According to the analysis, Melbourne has the highest percentage of professional office-based workers compared with other cities in the country, at 76 per cent against a national average of 44 per cent.
A hesitancy to venture into tightly packed workplaces, streets and laneways means fewer cash injections to hospitality, retail, transport and entertainment, which is denting Melbourne’s economic recovery.
Analysis of Google mobility data measuring the number of people attending workplaces revealed Melbourne had plummeted the most – by about two-thirds, or 67 per cent – followed closely by Sydney at 62 per cent.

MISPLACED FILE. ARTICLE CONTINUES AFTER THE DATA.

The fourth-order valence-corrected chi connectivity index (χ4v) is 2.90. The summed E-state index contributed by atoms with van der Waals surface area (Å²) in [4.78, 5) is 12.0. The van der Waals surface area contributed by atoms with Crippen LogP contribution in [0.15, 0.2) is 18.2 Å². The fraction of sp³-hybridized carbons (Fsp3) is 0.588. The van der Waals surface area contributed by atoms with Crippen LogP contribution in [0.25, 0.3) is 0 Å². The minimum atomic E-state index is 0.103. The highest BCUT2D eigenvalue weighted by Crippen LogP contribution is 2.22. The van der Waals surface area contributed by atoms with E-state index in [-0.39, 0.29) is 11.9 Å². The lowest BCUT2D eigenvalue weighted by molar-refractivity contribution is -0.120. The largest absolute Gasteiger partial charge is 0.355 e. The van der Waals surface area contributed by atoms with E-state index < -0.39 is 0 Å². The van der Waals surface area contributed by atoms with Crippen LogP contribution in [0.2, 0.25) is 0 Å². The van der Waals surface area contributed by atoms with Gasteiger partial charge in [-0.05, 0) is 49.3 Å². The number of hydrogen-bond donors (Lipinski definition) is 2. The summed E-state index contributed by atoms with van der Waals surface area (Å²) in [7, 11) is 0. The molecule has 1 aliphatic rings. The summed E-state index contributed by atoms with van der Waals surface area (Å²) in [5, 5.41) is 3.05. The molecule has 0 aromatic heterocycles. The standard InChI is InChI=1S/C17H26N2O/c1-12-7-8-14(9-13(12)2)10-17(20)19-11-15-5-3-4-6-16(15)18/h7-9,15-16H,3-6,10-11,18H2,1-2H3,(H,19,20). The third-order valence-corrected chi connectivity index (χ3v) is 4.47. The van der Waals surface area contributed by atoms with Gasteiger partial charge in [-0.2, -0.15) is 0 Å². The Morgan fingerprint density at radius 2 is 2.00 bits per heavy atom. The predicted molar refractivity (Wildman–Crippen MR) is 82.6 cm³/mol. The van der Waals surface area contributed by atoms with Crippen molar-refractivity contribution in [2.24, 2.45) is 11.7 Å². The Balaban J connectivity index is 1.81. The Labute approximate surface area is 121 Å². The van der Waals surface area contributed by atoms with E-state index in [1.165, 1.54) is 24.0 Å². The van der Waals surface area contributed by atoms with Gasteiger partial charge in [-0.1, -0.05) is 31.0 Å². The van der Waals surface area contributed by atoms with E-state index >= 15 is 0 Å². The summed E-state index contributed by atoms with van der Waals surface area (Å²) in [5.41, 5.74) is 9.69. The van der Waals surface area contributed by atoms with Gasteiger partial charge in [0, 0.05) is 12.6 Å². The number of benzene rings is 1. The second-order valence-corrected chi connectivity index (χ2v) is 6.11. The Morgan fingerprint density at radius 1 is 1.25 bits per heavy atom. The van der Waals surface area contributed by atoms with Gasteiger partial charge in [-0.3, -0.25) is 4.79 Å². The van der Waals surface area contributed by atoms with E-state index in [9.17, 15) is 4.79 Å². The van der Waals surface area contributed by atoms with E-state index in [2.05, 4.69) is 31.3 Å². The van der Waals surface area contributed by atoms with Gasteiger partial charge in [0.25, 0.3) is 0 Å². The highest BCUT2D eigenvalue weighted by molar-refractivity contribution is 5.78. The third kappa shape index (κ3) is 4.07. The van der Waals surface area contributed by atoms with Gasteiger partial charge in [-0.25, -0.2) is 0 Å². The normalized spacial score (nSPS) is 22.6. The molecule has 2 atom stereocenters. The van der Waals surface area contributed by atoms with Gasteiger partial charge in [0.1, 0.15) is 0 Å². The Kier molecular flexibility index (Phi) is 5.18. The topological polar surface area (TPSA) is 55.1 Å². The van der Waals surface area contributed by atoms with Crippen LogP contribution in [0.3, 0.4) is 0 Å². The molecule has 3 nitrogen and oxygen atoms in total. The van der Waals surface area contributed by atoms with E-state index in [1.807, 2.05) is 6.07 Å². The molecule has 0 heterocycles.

Deloitte forecasts that by 2025, more than 330,000 workers will be in offices in Melbourne’s CBD each day. Sydney is forecast to have a slower return to offices than Melbourne and is not expected to reach pre-COVID levels before 2025.
The return to office work in Melbourne has been gradual, yet the analysis indicates the reluctance to suit up and travel in is not permanent and the CBD could expect stronger traffic soon.
Mr Zahra said more needed to be done to adapt to the new normal and address the trend of flexible working, which has accelerated during the pandemic.
“There’s got to be a reality check on exactly what’s happening from an office worker perspective,” he said. “The workforce will land on a hybrid model, where people will be able to work partly from home, partly in the office.
“That’s significant, for a lot of small businesses rely heavily on foot traffic from office workers coming down to grab a coffee, to grab their lunch or to buy food to take home for dinner.
“Melbourne will absolutely bounce back. How long it takes, who can say?”
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